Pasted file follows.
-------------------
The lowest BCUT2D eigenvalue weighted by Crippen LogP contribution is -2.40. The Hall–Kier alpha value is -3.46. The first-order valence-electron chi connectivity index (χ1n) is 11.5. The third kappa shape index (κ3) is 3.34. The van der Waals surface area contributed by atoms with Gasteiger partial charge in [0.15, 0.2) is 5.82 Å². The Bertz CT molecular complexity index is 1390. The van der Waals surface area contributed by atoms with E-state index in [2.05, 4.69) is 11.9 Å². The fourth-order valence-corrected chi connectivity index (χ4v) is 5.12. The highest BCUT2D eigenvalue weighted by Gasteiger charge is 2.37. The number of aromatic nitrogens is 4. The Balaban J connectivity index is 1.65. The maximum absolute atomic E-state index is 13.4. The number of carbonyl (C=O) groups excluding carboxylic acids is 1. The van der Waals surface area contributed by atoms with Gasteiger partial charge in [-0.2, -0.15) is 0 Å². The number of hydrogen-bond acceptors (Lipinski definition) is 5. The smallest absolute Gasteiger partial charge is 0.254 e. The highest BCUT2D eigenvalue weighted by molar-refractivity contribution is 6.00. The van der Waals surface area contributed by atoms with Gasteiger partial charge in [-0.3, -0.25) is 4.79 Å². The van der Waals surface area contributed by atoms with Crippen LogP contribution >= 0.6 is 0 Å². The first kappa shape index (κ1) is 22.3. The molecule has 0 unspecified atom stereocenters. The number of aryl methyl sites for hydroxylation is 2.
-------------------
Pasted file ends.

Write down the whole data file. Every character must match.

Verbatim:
The lowest BCUT2D eigenvalue weighted by Crippen LogP contribution is -2.40. The Hall–Kier alpha value is -3.46. The first-order valence-electron chi connectivity index (χ1n) is 11.5. The third kappa shape index (κ3) is 3.34. The van der Waals surface area contributed by atoms with Gasteiger partial charge in [0.15, 0.2) is 5.82 Å². The Bertz CT molecular complexity index is 1390. The van der Waals surface area contributed by atoms with E-state index in [2.05, 4.69) is 11.9 Å². The fourth-order valence-corrected chi connectivity index (χ4v) is 5.12. The highest BCUT2D eigenvalue weighted by Gasteiger charge is 2.37. The number of aromatic nitrogens is 4. The Balaban J connectivity index is 1.65. The maximum absolute atomic E-state index is 13.4. The number of carbonyl (C=O) groups excluding carboxylic acids is 1. The van der Waals surface area contributed by atoms with Gasteiger partial charge in [-0.2, -0.15) is 0 Å². The number of hydrogen-bond acceptors (Lipinski definition) is 5. The smallest absolute Gasteiger partial charge is 0.254 e. The highest BCUT2D eigenvalue weighted by molar-refractivity contribution is 6.00. The van der Waals surface area contributed by atoms with Gasteiger partial charge in [-0.3, -0.25) is 4.79 Å². The van der Waals surface area contributed by atoms with Crippen LogP contribution >= 0.6 is 0 Å². The first kappa shape index (κ1) is 22.3. The molecule has 0 unspecified atom stereocenters. The number of aryl methyl sites for hydroxylation is 2.